Thursday, December 12, 2013

Colorado Springs, Colorado Man was in Danger of being Shot, When Police Illegally Arrested Him for Open Carry; City Paid Piddling Settlement, and Sought to Cover Up Entire Incident

Re-posted by Nicholas Stix

The only problem I have with the story below is that the victim, James Sorensen, settled for too little; $23,500 is such a piddling sum that it will not teach the Colorado Springs PD a lesson. Ten or 100 times that, on the other hand, and the requirement that the PD pay for advertisements in local newspapers, in which it publicly apologized to Sorensen, and explained its officers’ mistake, would have made a real impression on the Department.

Bang! Payday for man suing cops over guns
“This is bogus ... This is bullsh—”
By Joe Kovacs
Published: 1 day ago

Joe Kovacs is an award-winning journalist and, since 1999, executive news editor of WND. He is the author of two best-selling books: "Shocked by the Bible: The Most Astonishing Facts You've Never Been Told" and its 2012 sequel, "The Divine Secret: The Awesome and Untold Truth About Your Phenomenal Destiny."

Colorado Springs Police arrest James Sorensen in July 2012 for openly carrying a gun, despite the fact it's legal.

A man who sued police in Colorado Springs, Colo., for violating his Second Amendment rights has reportedly won more than $23,000 from the city, as local officers apparently did not know it was legal to “open carry” firearms at public parks.

The saga of James Sorensen began in July 2012 at a homosexual-pride festival, just one day after the shooting at a movie theater in Aurora, Colo., that left 12 people dead and 70 others injured.

He was openly sporting a handgun on his hip, which prompted police to take him into custody.

Sorensen’s arrest was caught on camera by his partner, who documented the discussion with officers who at one point threatened Sorensen with violence.

“Put your hands in the air,” an officer ordered Sorensen.

“Negative, sergeant,” he replied.

“Put your hands in the air,” the officer again stated.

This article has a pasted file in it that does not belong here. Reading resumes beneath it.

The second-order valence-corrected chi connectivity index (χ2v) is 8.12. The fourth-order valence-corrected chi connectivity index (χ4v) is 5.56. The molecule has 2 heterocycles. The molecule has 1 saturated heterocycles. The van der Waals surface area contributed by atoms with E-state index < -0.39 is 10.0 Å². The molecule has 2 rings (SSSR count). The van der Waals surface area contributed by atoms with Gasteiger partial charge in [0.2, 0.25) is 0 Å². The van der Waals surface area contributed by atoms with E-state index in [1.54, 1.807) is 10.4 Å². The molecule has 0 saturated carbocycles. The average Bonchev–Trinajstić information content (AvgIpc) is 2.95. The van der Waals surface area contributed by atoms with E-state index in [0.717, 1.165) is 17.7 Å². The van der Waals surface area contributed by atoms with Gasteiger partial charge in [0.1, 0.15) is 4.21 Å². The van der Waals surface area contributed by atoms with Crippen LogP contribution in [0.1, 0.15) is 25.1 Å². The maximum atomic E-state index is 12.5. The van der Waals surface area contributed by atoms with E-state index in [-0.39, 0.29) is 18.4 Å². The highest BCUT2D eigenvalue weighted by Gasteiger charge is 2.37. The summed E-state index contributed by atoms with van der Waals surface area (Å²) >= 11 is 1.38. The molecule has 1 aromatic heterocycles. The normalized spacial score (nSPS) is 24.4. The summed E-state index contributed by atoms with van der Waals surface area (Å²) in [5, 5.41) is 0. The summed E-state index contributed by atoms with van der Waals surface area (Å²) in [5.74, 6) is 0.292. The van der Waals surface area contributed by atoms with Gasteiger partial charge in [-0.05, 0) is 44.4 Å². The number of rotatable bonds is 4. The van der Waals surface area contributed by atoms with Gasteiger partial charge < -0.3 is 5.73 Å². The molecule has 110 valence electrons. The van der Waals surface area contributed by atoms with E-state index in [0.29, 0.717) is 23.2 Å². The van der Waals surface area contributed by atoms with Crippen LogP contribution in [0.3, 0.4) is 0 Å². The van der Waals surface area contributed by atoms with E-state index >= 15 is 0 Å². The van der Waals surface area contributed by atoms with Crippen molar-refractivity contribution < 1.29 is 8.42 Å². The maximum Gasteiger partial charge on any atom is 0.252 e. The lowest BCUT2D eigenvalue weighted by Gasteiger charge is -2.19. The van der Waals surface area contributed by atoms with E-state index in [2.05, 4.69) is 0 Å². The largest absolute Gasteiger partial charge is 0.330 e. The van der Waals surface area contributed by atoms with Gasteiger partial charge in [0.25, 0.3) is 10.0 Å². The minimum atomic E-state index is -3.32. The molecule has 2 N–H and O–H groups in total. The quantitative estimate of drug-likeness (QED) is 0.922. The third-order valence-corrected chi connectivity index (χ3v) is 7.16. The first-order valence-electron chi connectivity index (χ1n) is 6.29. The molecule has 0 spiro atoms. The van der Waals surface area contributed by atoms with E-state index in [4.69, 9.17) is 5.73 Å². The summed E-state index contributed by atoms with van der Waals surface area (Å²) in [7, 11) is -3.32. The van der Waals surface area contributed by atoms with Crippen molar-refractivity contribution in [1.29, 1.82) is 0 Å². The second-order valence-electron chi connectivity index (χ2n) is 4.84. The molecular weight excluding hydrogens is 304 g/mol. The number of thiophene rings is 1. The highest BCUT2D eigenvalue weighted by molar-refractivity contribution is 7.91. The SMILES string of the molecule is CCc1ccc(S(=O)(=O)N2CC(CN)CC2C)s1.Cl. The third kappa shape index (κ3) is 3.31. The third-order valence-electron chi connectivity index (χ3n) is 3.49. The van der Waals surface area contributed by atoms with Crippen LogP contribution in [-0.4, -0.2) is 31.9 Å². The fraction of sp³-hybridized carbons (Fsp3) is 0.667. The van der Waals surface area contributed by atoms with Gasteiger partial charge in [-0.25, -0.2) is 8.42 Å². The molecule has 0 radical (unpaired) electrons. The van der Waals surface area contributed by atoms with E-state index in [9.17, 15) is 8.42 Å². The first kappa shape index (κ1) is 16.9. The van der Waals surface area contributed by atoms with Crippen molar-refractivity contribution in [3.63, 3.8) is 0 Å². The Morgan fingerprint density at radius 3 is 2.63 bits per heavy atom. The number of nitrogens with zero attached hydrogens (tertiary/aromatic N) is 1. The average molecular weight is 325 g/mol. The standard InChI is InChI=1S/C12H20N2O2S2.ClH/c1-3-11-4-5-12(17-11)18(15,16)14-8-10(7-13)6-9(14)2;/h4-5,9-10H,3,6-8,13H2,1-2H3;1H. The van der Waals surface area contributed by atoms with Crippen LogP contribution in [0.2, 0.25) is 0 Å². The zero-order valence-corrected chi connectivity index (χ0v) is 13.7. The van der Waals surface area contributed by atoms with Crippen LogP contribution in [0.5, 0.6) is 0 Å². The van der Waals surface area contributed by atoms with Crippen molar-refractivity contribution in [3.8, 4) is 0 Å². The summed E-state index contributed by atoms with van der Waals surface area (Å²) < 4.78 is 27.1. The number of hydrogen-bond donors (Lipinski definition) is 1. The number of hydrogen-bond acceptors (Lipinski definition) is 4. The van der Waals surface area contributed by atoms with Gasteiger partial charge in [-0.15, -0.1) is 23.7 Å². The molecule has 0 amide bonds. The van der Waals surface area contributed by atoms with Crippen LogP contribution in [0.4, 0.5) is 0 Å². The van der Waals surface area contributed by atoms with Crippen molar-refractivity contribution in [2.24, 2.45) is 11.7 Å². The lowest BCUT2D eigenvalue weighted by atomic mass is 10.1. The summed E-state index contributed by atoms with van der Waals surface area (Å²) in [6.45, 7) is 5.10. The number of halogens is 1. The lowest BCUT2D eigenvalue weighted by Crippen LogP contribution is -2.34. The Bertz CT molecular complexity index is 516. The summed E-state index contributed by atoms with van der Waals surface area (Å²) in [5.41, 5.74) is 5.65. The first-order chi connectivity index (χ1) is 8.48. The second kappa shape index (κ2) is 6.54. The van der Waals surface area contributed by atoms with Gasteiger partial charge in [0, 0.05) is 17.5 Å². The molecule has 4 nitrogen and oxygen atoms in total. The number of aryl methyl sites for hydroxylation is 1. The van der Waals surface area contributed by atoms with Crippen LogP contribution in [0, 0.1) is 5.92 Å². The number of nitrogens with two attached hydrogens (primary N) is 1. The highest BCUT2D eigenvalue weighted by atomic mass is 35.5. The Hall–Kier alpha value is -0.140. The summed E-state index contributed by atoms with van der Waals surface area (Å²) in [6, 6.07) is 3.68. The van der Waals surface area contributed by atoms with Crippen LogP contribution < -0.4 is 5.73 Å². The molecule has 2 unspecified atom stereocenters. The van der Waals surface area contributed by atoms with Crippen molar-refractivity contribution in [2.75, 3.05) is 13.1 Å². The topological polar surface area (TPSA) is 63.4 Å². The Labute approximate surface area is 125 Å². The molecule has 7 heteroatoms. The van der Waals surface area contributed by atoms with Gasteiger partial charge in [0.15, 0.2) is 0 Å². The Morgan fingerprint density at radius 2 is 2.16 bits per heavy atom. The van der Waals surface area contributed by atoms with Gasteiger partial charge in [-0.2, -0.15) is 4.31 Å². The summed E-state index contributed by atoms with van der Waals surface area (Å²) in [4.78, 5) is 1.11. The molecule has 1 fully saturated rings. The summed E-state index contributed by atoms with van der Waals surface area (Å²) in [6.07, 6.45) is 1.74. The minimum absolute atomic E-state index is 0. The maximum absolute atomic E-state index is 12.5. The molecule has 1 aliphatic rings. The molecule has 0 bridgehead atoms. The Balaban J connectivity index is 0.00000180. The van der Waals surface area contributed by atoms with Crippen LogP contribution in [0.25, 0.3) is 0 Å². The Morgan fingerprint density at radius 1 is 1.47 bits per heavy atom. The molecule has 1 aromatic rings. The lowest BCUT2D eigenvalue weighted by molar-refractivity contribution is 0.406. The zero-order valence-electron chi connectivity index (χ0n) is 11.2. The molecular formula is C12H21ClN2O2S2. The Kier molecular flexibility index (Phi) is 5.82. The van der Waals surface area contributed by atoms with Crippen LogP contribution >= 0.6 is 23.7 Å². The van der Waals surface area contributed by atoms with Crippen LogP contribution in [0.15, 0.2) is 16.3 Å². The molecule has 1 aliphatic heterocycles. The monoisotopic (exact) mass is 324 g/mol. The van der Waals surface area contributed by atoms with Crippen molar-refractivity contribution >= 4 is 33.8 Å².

“Negative, sergeant,” repeated Sorensen.

“You’re about to get the sh– kicked out of you,” the officer warned.

Over the course of his encounter with police, Sorensen can be seen on the video asserting his constitutional right to keep and bear arms.

“This is against the law! This is against … my Second Amendment rights, sergeant,” he exclaimed.

“Then hire an attorney when you get done with it,” was the officer’s response.

At one point, Sorensen actually phoned police headquarters, hoping to find an officer who knew it was legal to carry a gun in public.

“I need a real officer,” he said on the phone.

He later added: “This is bogus. I can’t wait to get this into court. This is bullsh–.”

KUSA-TV in Denver reported the four sergeants and three officers involved were simply unaware it’s legal to open carry in city parks and has been since gun laws changed statewide in 2003.

Authorities blamed the mistake on the criminal manual or “cheat sheet” that officers carry which, at the time of the incident, said it was still illegal in Colorado Springs to open carry in a city park.

The station found the city’s settlement of $23,500 with Sorensen through an open-records request, but Sorensen said a confidentiality clause precluded his further comment.

That clause read in part:

“Plaintiff recognizes and agrees that this confidentiality provision was a significant inducement for City Defendants to enter into this Agreement. … Any violation of this section shall be considered a material breach of this Agreement, and Plaintiff will be subject to repayment to City Defendants of the consideration set forth herein without restatement of the claims.”

In previous interviews with local news stations, Sorensen said, “They had the gall to say, ‘Ignorance of the law is no excuse,’ and yet they are the ones that are ignorant of the law.”

“We decided to file suit because we want to better protect our rights,” he explained, “and make sure everyone knows they can’t just treat citizens like crap.”

He told KRDO-TV: “I just hope people will do more to protect their rights instead of letting people just walk all over them.”

In the wake of the settlement, KUSA spoke with Joseph Sandoval, a professor of criminal justice at Metro State University and a former police officer, who noted Sorensen is very fortunate to be alive.

“A situation like this could turn very grave,” Sandoval told the station.

“If James would have resisted to the point of pulling his weapon on a police officer, there may have been a fatal mistake.”


Anonymous said...

The cops probably thought the man armed was there to blow away the marchers at the Gay Pride festival.

Anonymous said...

Police don't care about being sued. The money comes out of the city's coffers, their jobs are protected by the union so they continue on being ignorant of the law, bully and shoot innocent civilians, coddle many black criminals and there are no consequences. Jerry